“Global Prospects and Policy Challenges”Deputy Managing Director Shinohara’s Speech at the Japan Society, New York
Thursday, April 25, 2013
Good afternoon to you all! Thank you, Jeffrey, for your kind words. I am honored to speak today at the Japan Society. For more than a century, this organization has been at the center of exchanges between the U.S. and Japan. It has sought to foster mutual understanding and cooperation. It has also given Japanese art an important place in one of the world’s cultural capitals, and it has carried out an important educational mission. So I express my gratitude to the Society for this invitation.
The topic of my remarks is “Global Prospects and Policy Challenges”, a topic that encompasses some of the most important economic issues of our time. It has been nearly five years since an unprecedented financial crisis erupted in this city with the collapse of Lehman Brothers. In many respects, we have come a long way since the 2009 recession. As this audience certainly knows, the global economy continues to feel the aftershocks from that crisis. And policymakers continue to grapple with the policy response—in Europe, in Washington, in the emerging market economies, and certainly in Tokyo. Indeed, Japan is one of the countries whose performance is crucial to restoring the world economy to health. I will return to that topic during this speech.
Global Economic Prospects
Let us begin with the economic outlook. The global economy entered 2013 with receding tail risks, thanks to policy actions that averted the U.S. fiscal cliff and an escalation of the euro area crisis. While financial market conditions have markedly across the board for the last half year or so, the real economy continues to lag—we still are not seeing the levels of growth needed to drive a real global rebound, and many risks remain. That means there is not enough growth to generate jobs for the millions who have fallen into unemployment over the past five years.
The latest IMF forecasts show that the world economy is strengthening but only gradually. World growth is expected to reach 3.3 percent in 2013, and a more optimistic 4 percent in 2014. But this improvement masks some significant divergence in prospects across countries, and hence the new label “three-speed” global recovery.
There are countries that are doing well, particularly emerging and developing economies. There are countries that are on the mend, such as the U.S. Finally, there are countries that still have some distance to travel—including the Euro Area and Japan.
Activity is strong in emerging markets and developing economies. For the past half decade, the emerging markets and developing economies have led the world’s recovery—accounting for a remarkable three-quarters of global growth. After a slight slowdown last year, they are bouncing back again. Today, developing Asia and Sub-Saharan Africa are the two fastest-growing regions of the world—we are projecting them to grow at 7.1 and 5.6 percent, respectively, this year. The one exception is the Middle East and North Africa, where there are several challenges. The most notable of these are the political transitions that several countries are facing after the Arab Spring.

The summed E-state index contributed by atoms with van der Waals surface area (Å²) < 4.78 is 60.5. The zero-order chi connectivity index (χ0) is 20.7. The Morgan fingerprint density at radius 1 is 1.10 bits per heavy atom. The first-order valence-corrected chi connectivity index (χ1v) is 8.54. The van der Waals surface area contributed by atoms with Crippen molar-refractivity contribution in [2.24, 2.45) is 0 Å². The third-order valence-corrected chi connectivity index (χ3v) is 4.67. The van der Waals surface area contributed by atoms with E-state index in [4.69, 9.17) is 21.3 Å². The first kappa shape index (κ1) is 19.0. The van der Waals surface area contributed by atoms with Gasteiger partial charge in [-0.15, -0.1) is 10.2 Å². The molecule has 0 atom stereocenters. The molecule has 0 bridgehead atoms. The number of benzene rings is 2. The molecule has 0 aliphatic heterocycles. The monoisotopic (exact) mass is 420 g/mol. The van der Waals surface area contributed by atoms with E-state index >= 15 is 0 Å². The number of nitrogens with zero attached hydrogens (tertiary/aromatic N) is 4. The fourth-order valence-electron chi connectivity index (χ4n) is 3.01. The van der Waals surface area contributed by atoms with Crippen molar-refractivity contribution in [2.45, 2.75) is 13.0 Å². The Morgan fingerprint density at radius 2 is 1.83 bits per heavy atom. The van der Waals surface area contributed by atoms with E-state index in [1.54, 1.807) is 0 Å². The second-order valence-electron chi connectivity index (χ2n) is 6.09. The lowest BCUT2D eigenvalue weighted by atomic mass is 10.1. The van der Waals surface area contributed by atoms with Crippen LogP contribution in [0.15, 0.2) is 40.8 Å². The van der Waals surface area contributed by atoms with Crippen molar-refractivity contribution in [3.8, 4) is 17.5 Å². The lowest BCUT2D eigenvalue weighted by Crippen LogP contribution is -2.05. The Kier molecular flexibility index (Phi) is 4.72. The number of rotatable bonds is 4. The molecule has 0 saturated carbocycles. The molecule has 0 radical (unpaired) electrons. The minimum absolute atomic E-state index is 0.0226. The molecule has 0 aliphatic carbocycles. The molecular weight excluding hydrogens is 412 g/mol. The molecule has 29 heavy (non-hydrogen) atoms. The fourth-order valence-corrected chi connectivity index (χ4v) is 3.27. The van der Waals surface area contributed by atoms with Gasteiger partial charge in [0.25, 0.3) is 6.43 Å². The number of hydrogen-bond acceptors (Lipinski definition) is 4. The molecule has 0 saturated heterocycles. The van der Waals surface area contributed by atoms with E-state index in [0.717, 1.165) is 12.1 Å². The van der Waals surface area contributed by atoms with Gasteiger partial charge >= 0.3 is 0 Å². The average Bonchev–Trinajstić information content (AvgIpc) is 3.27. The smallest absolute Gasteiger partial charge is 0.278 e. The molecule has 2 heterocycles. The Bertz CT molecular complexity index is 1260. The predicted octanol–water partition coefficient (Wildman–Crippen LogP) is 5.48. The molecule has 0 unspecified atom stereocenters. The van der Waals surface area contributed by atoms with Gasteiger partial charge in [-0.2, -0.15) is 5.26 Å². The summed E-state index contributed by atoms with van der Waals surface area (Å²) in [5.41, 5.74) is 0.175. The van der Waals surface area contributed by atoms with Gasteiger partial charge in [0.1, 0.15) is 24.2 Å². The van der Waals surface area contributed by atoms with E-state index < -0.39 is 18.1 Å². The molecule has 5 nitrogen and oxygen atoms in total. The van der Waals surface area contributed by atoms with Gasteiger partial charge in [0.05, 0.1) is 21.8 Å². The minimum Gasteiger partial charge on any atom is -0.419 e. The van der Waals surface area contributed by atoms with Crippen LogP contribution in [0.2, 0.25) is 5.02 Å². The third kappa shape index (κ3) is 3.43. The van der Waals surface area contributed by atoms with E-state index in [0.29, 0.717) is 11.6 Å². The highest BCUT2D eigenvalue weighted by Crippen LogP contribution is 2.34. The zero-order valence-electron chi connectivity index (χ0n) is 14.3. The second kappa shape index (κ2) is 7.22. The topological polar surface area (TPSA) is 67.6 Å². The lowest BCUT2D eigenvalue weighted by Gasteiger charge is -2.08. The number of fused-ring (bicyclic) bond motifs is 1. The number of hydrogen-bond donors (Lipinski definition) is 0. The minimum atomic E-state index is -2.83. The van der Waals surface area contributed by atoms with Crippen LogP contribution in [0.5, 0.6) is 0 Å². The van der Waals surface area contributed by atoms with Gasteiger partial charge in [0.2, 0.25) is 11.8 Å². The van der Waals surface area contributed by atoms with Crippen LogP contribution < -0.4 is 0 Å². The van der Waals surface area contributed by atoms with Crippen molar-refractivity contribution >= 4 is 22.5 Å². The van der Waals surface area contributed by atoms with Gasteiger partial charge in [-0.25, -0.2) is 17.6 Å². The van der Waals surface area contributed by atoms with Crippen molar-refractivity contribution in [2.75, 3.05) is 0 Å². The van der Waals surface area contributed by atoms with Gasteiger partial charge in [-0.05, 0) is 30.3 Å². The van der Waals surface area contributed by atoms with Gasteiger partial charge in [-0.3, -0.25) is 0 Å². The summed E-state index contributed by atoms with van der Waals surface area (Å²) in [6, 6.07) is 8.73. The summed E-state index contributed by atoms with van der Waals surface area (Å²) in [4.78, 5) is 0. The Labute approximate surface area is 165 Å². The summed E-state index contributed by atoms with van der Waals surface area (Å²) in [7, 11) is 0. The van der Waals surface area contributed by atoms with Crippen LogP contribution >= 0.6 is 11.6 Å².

At the same time, many emerging markets are looking at the advanced countries with some serious concern. Many are worrying about the potential fallout from exceptionally loose monetary policy, especially from unconventional easing. Policymakers worry that exceptionally loose monetary policy will affect exchange rates and capital flows, and threaten financial stability through high asset prices and rapid credit growth.
Right now, these risks appear under control. But we must be alert to any warning signs. Corporations in emerging markets, for example, are taking on more debt and foreign exchange exposure. Another example is that, over the past year, bank credit has increased by 13 percent in Latin America and 11 percent in Asia.
It is worth noting that the low-income countries especially in Asia and Africa, frontier economies have been experiencing higher growth since 2008 than in the years leading up to the crisis. Their economies have benefited from high commodities prices, investment flows from emerging market countries, good harvests, and rising demand from their own businesses and consumers like China.
In addition, there have been significant improvements in governance. In the past, high commodities prices, low interest rates, and strong capital flows might have caused credit booms and overheating. But policy makers in the low-income countries have been doing a good job of managing these pressures, helped by the absence of global inflation.
Some advanced economies are on the mend, most notably the U.S., but also others such as Sweden and Switzerland. In the U.S., balance sheets and house prices are improving, credit growth has picked up, and bank lending conditions have been easing. A modest growth recovery is envisaged, to about 2 percent in 2013 and 3 percent in 2014, as private demand firms up, although growth this year is still not strong enough to have a significant impact on unemployment. But it will be achieved despite the strong fiscal consolidation equivalent to about 1.8 percent of GDP. The budget sequester will result in too much short-term fiscal consolidation while a credible medium-term roadmap remains lacking. The balance needs to be right, as this would help the U.S. to break free from the weak growth in recent years.